Lives in the unbalance
"Nine Lives" gives nine glimpses into women's lives that are oddly resonant whether because of, or in spite of, the film's crafty gimmicks and broken narratives.
By JOSHUA TANZER
"Nine Lives" could easily have been nine movies.
Rodrigo Garcia maker of the very similar "Things You Can Tell Just by Looking at Her" (pithy IMDB user review: "The slowest movie I have seen in years and I loved it") has put together another collage of vignettes out of women's lives.
|Written and directed by: Rodrigo García.|
Cast: Aomawa Baker, Kathy Baker, Andrew Borba, Amy Brenneman, K Callan, Elpidia Carrillo, Glenn Close, Stephen Dillane, Mary Pat Dowhy, Dakota Fanning, William Fichtner, Lisa Gay Hamilton, Holly Hunter, Jason Isaacs, Amy Lippens, Joe Mantegna, Ian McShane, Daniel Edward Mora, Pat Musick, Molly Parker, Mary Kay Place, Sydney Tamiia Poitier, Lawrence Pressman, Aidan Quinn, Chelsea Rendon, Miguel Sandoval, Amanda Seyfried, Sissy Spacek, Rebecca Tilney, Andy Umberger, Robin Wright Penn.
Cinematography: Xavier Pérez Grobet.
Edited by: Andrea Folprecht.
Related links: Official site
The vignettes have two quirks. First, each one is filmed in one unbroken take. (Oddly enough, it arrives in New York at the same time as a French festival film, "Through the Forest, which indulges in exactly the same gimmick.) The film gains almost nothing from this approach, and it doesn't lose much from it either. It's just a little extra challenge to the filmmaker.
Second, the characters start to overlap into one another's lives after a few segments. This is also fine but frequently irrelevant. It does sometimes deepen our appreciation of a character for instance, the hard-bitten jail guard who also, as it turns out, has a complex home life. But the whole movie doesn't weave itself into a single tapestry it just taps you on the shoulder from time to time and checks your powers of observation. Nice, but not essential.|
The essential question is the same as it is for any movie, with or without gimmicks how good is it? Is it smart? Moving? Entertaining? And the answer, with "Nine Lives," is nine very qualified yesses. Every one of the vignettes has a certain sparkle that comes from the happy synchronicity of thoughtful writing, skillful performances and true emotions.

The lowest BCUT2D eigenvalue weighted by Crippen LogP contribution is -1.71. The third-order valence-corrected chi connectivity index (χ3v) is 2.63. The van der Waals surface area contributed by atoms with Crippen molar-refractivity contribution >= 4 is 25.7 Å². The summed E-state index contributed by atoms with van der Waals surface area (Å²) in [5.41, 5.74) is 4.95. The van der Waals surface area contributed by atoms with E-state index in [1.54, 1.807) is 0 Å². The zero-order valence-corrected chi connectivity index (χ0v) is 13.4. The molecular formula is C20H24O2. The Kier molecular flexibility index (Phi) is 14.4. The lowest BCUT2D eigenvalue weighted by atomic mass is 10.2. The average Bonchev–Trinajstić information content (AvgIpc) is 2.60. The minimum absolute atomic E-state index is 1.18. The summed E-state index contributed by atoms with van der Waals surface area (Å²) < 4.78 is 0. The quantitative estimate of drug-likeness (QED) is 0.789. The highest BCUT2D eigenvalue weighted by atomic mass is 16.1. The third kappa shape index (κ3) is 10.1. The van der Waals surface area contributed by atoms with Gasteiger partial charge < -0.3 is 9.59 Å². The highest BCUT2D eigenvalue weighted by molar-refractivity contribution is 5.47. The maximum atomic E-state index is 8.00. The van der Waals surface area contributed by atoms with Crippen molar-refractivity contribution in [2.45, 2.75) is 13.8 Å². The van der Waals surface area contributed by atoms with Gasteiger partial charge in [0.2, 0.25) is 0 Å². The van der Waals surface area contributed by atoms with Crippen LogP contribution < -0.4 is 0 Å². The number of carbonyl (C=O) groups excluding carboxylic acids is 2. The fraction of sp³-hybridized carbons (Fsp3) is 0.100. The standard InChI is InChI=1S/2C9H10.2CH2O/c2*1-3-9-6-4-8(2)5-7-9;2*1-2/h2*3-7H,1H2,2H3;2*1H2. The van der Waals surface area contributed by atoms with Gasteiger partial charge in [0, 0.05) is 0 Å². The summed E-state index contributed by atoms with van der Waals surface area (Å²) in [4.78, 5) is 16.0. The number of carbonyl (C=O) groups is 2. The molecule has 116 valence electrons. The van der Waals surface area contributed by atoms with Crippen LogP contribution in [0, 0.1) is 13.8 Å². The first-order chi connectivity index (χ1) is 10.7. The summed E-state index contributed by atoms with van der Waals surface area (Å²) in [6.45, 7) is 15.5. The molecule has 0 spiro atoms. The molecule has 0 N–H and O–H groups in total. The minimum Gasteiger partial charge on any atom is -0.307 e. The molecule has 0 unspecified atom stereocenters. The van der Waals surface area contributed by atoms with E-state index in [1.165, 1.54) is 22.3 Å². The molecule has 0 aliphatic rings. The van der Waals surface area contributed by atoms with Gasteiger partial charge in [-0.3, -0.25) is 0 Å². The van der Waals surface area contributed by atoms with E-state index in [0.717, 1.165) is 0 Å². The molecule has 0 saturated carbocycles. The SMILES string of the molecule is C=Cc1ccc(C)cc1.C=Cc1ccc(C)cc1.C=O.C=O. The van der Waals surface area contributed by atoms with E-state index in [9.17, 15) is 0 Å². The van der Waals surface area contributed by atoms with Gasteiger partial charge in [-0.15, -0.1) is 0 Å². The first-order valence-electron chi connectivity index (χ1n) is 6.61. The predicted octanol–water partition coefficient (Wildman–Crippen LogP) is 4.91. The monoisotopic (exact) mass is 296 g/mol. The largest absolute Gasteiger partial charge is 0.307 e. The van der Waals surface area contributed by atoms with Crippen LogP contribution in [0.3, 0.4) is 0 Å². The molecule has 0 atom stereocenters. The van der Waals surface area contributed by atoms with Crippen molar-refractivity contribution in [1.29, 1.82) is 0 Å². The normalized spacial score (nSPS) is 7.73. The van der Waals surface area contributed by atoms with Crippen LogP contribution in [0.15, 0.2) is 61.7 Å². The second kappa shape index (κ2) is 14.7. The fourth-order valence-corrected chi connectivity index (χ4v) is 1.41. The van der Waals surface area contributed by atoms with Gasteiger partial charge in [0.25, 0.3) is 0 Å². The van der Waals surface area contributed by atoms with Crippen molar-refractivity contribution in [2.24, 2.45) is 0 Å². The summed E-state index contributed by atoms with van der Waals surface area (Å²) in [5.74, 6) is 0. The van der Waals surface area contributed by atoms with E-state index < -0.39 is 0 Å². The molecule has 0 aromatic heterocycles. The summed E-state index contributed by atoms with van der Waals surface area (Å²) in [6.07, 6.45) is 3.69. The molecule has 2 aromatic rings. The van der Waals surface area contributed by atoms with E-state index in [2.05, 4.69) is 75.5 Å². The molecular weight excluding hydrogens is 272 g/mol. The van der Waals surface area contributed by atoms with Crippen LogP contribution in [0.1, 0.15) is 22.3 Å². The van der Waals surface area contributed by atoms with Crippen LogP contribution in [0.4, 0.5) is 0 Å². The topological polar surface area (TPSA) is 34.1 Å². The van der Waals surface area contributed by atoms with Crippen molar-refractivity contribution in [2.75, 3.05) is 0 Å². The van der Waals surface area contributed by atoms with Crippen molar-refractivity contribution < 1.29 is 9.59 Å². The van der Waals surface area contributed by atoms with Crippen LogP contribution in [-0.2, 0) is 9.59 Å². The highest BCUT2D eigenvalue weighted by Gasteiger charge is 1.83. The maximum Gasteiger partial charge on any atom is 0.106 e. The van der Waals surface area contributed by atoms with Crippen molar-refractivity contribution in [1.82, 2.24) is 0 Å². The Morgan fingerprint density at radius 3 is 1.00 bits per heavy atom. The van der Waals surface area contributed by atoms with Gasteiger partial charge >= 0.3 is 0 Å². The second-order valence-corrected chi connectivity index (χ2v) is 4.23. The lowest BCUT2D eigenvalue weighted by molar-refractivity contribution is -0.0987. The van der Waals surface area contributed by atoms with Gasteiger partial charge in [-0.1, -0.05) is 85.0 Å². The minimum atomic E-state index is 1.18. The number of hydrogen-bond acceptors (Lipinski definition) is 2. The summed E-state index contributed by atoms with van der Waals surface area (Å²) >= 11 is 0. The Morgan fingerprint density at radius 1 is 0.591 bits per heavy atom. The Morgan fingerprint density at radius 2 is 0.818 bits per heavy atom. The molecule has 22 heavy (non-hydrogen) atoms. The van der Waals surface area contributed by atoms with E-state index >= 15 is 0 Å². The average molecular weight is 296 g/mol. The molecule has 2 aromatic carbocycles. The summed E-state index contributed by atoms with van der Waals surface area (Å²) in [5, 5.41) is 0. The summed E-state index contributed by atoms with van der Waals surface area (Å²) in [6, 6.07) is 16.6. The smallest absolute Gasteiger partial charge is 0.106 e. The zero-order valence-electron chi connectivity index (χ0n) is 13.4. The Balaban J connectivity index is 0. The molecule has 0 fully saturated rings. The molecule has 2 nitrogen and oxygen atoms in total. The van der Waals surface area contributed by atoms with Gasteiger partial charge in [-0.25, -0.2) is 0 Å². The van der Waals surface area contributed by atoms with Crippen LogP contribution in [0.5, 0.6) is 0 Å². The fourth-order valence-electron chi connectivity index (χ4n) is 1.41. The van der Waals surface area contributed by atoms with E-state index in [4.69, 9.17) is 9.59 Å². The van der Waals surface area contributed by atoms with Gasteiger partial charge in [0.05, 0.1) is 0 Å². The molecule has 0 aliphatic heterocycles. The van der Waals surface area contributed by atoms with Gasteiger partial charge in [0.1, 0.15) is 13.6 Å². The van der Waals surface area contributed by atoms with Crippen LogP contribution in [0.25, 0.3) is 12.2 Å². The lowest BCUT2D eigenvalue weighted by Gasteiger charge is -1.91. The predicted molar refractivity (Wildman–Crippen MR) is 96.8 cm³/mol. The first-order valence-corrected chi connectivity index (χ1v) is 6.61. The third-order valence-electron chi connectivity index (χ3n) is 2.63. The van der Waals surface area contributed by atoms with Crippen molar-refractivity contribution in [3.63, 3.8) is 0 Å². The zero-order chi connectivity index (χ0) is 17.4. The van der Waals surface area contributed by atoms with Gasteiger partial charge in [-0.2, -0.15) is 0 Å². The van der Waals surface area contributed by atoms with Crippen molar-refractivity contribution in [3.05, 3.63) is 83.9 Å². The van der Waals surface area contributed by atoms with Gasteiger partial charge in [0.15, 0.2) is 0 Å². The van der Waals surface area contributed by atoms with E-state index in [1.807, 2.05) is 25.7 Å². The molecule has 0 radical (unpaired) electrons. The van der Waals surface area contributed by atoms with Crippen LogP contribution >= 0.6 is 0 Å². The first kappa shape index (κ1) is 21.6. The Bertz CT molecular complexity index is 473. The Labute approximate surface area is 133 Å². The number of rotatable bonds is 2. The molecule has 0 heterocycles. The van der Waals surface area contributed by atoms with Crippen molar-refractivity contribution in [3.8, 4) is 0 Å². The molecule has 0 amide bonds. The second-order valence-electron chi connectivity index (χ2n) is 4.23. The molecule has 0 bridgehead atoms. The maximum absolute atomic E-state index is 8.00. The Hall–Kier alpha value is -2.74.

But each one is a snapshot. These moments snatched from nine characters' lives are always incomplete, sometimes hinting at a fuller past and future but never telling more than a fragment of a story. A mother (Glenn Close) brings her daughter (Dakota Fanning) for a picnic at the grave site of a family member. A husband (Joe Mantegna) tries to soothe his wife (Kathy Baker), as she ranges through multiple emotions before cancer surgery. A daughter (Amanda Seyfried of "Mean Girls") intermediates between her wisecracking, wheelchair-bound father and her housewifey mother, who seem quite affectionate toward each other but also seem to avoid ever being in the same room. A husband (Stephen Dillane) and wife (Holly Hunter) cross several lines while attempting not to play out their messy relationship issues in front of friends, in an uncomfortably comical bit. Neither overplayed nor underplayed, these glimpses last long enough to give us a few jolts in our points of view, if not long enough to offer a more holistic understanding.|
The nebulous context surrounding all of these snapshots could make nine fine movies rather than one but those movies will never be made. There's a kind of safety in going only so far and no further it's only one-ninth as difficult. If this were a stage production, it would be easy to see these stories for what they are the classic one-act but cinema has no equivalent form, and so these are neither fish nor filmic fowl. They are teasers forever.|
But unsettled doesn't have to mean unsatisfied. The movie increasingly as it goes along is pleasing in its incompleteness. It colors outside the lines. (Aidan Quinn, as an inappropriately amorous school counselor, even has a scene poking fun at the fakery of filmmaking, just so we know they know they're toying with us.) Some good comes of that so much is obviously happening beyond the camera's awareness that the movie seems to have more spirit than its two hours of screen time is big enough to contain. One nice touch happens in several segments that end not with rest notes of closure but with dissonant notes of high tension. The first scene is actually cut off abruptly in mid-scream. Another ends with a gun being jabbed in one direction and then another, without telling us who finally ended up on the receiving end. It's unfortunate, maybe, that the movie is such a swirl of unresolution but also tantalizing.
|OCTOBER 16, 2005|
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